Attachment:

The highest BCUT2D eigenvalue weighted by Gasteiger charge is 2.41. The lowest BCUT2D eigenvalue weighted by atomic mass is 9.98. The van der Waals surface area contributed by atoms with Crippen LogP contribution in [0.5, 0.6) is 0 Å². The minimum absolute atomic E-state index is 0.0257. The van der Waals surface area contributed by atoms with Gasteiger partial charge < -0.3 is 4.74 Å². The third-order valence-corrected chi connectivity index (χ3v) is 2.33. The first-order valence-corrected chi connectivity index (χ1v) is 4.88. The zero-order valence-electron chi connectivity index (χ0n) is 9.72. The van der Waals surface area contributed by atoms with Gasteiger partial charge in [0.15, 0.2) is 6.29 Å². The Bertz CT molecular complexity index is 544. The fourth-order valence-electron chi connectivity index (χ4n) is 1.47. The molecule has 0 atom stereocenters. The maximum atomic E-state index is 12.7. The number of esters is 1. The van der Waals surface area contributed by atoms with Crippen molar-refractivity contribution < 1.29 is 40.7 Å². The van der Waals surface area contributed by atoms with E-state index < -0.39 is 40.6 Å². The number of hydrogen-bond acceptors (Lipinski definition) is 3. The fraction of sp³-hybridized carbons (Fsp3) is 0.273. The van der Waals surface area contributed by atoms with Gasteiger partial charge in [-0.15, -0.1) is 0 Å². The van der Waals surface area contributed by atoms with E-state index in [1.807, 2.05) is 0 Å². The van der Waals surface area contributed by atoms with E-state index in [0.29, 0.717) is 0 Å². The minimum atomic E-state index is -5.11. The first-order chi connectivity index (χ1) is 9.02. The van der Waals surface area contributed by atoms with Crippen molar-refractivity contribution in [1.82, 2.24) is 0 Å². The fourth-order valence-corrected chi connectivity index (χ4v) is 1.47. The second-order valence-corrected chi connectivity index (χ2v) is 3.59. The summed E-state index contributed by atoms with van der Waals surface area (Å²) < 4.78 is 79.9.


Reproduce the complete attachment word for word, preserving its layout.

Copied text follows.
The highest BCUT2D eigenvalue weighted by Gasteiger charge is 2.41. The lowest BCUT2D eigenvalue weighted by atomic mass is 9.98. The van der Waals surface area contributed by atoms with Crippen LogP contribution in [0.5, 0.6) is 0 Å². The minimum absolute atomic E-state index is 0.0257. The van der Waals surface area contributed by atoms with Gasteiger partial charge < -0.3 is 4.74 Å². The third-order valence-corrected chi connectivity index (χ3v) is 2.33. The first-order valence-corrected chi connectivity index (χ1v) is 4.88. The zero-order valence-electron chi connectivity index (χ0n) is 9.72. The van der Waals surface area contributed by atoms with Gasteiger partial charge in [0.15, 0.2) is 6.29 Å². The Bertz CT molecular complexity index is 544. The fourth-order valence-electron chi connectivity index (χ4n) is 1.47. The molecule has 0 atom stereocenters. The maximum atomic E-state index is 12.7. The number of esters is 1. The van der Waals surface area contributed by atoms with Crippen molar-refractivity contribution < 1.29 is 40.7 Å². The van der Waals surface area contributed by atoms with E-state index < -0.39 is 40.6 Å². The number of hydrogen-bond acceptors (Lipinski definition) is 3. The fraction of sp³-hybridized carbons (Fsp3) is 0.273. The van der Waals surface area contributed by atoms with Gasteiger partial charge in [-0.15, -0.1) is 0 Å². The van der Waals surface area contributed by atoms with E-state index in [1.807, 2.05) is 0 Å². The van der Waals surface area contributed by atoms with E-state index in [0.29, 0.717) is 0 Å². The minimum atomic E-state index is -5.11. The first-order chi connectivity index (χ1) is 9.02. The van der Waals surface area contributed by atoms with Crippen molar-refractivity contribution in [1.82, 2.24) is 0 Å². The fourth-order valence-corrected chi connectivity index (χ4v) is 1.47. The second-order valence-corrected chi connectivity index (χ2v) is 3.59. The summed E-state index contributed by atoms with van der Waals surface area (Å²) < 4.78 is 79.9.